What are tests for thoracic outlet syndrome?

No specific test. Unfortunately, there is no specific "thoracic outlet syndrome test". There are a number of things that may lead your physician to consider this diagnosis, but quite frankly the diagnosis is often overlooked. Symptoms are pain above your collarbone or in the affected arm, but the process can also affect the vein and artery to the arm. Studies of the arteries and veins can confirm the diagnosis.
EMG and Ultrasound. A few new approaches to diagnose tos are available now. Ultrasound imaging may demonstrate the narrowing than compresses nerves and blood vessels. New EMG techniques can show abnormal nerve function over the thoracic outlet. Angiographic imaging of blood vessels can display the local compressions.

Related Questions

If I do the "hands up" test for thoracic outlet syndrome and my opposite hand turns white and pulses and tingles. What does that mean?

May have TOS. On the surface, you describe potential compression of blood vessels and nerves over the lower brachial plexus. This could be consistent with thoracic outlet, but could merely represent a transient compression due to a relatively small area over your shoulder/chest region. If you are concerned have your doctor assess this. Read more...

For thoracic outlet syndrome. What sites on the body should I ask my pa to request to do a X-ray, mri, ct? And which test would be best?

MRI. A cervical spine xray can identify bony abnormalities (e.g., cervical rib) that can cause thoracic outlet syndrome and may be a good start, but it is not enough. Most experienced radiology centers have specific MRI protocols to evaluate for tos. Your pa can call the radiologist and ask how to order the test (e.g., MRI brachial plexus, MRI chest). Read more...

Whats thoracic outlet syndrome?

TOS. Tos involves the lower portion of the brachial plexus, where nerves from the neck pass through a tunnel into the chest on the way to the arm. The plexus can get trapped in the outlet area, and this event can cause pain, numbness, tingling, weakness, but can also affect blood vessels. On occasion, a congenital first rib can cause compression but trauma may also promote tos. Read more...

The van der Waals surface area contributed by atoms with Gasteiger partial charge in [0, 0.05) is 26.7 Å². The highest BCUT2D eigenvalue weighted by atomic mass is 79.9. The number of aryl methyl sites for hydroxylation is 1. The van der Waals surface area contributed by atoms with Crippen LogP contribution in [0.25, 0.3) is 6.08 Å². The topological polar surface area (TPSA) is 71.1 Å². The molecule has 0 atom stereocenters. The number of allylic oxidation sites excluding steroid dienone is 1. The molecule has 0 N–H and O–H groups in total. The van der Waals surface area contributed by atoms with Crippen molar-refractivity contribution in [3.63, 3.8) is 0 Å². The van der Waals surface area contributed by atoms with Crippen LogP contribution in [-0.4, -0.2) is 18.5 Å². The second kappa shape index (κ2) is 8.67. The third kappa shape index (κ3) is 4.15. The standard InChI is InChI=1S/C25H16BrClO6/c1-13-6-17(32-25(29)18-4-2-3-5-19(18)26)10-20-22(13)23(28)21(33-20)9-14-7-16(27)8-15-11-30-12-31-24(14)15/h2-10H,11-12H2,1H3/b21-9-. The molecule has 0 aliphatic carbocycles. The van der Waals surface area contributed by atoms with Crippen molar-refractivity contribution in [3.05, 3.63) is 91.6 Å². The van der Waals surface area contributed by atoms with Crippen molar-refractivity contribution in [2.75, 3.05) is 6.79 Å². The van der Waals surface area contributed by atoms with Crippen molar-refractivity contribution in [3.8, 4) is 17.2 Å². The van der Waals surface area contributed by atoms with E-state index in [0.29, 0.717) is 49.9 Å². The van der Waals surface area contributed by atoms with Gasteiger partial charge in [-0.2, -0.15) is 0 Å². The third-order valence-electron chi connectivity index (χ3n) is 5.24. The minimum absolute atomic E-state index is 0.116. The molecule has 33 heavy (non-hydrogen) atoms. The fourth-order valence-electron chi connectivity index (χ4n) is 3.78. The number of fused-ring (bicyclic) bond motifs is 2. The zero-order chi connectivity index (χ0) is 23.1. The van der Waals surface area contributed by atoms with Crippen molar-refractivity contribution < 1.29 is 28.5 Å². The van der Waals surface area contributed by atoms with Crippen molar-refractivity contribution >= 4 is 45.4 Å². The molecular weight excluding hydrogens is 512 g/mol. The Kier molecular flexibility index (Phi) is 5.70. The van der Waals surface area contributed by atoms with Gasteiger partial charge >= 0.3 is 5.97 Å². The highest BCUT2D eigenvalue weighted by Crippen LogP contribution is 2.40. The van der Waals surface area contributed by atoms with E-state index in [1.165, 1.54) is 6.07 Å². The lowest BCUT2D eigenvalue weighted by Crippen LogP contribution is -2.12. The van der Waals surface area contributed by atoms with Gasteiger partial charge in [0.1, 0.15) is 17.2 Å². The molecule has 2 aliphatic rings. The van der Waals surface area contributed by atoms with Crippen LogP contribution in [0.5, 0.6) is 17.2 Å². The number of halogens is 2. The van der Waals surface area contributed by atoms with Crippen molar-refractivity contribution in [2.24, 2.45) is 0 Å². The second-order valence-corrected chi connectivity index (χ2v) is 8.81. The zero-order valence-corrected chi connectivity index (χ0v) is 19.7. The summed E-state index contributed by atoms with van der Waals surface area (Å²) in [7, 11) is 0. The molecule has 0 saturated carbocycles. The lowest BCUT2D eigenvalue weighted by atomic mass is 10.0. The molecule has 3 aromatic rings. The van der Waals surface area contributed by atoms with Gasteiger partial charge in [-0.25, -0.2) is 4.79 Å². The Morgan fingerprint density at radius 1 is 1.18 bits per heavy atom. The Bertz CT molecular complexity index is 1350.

Compression. TOS is due to compression of the neurovascular structues of the thoracic outlet (subclavian vessels, brachial plexus) . The 1st rib, anterior and medial scalene muscles form a traingle through which the aforementioned structures exit the chest into the upper extremity. Compression occures for various reasons and the compression may be of the nerves or the blood vessels. Read more...

What is thoracic outlet syndrome?

Narrowing of space. Thoracic outlet syndrome is narrowng of the space between the first rib and the anterior scalene muscle. The axillary vein and artery and brachial plexus nerve passes through this space. Narowing the space can pinch the artery, vein, nerve or all of the above. Also, a rare, abnormal cervical rib can cause the same problems. Read more...
Nerve and vascular. Nerves connecting the arm and the spinal cord pass into the chest through a tunnel termed the thoracic outlet. In close contact are blood vessels. The tunnel can become too narrow and compress the nerves and/or blood vessels, with attendant pain, numbness, weakness, tingling, change in arm color, and especial problems if the arm is elevated. Read more...
Shoulder Pain. Thoracic outlet syndrome (tos) manifests as chromic shoulder pain, frequent episodes of arm going "to sleep" at night while reclined, and tingling and crawling sensations radiating into the arm, often into the pinky side of the hand.  the traditional explanation is that nerves and arteries going from the neck spine and from the core (thorax) of the body are pinched by tight scalene muscles, which. Read more...

Can thoracic outlet syndrome be cured?

Quite often. Several centers of expertise thruout the usa now exist with surgeons possessing great experience. Success rates are approaching 80-85 % in carefully selected cases, whose preoperative testing is definitive. Excellent outcomes can be found at ucla, johns hopkins, washington univ. In st louis, and psl in denver, co. Read more...

Is thoracic outlet syndrome permanent?

Not necessarily. Assuming that is correct diagnosis, this can commonly be helped with physical therapy. There may be necessity to consider surgical intervention for refractory symptoms, yet that surgery is commonly successful. This is a difficult diagnosis, to come to, so I would make sure you are comfortable with how you came to this diagnosis, and if not consider another opinion. Read more...
Impressions. First, make certain that you do indeed have neurogenic TOS (proven by EMG study of brachial plexus), or vascular TOS (proven on arteriographic surveys). Feldenkreis PT can reverse about 85% of cases, and experience surgeons have well over 93% positive outcomes. Nearest expertise to you at Johns Hopkins. Read more...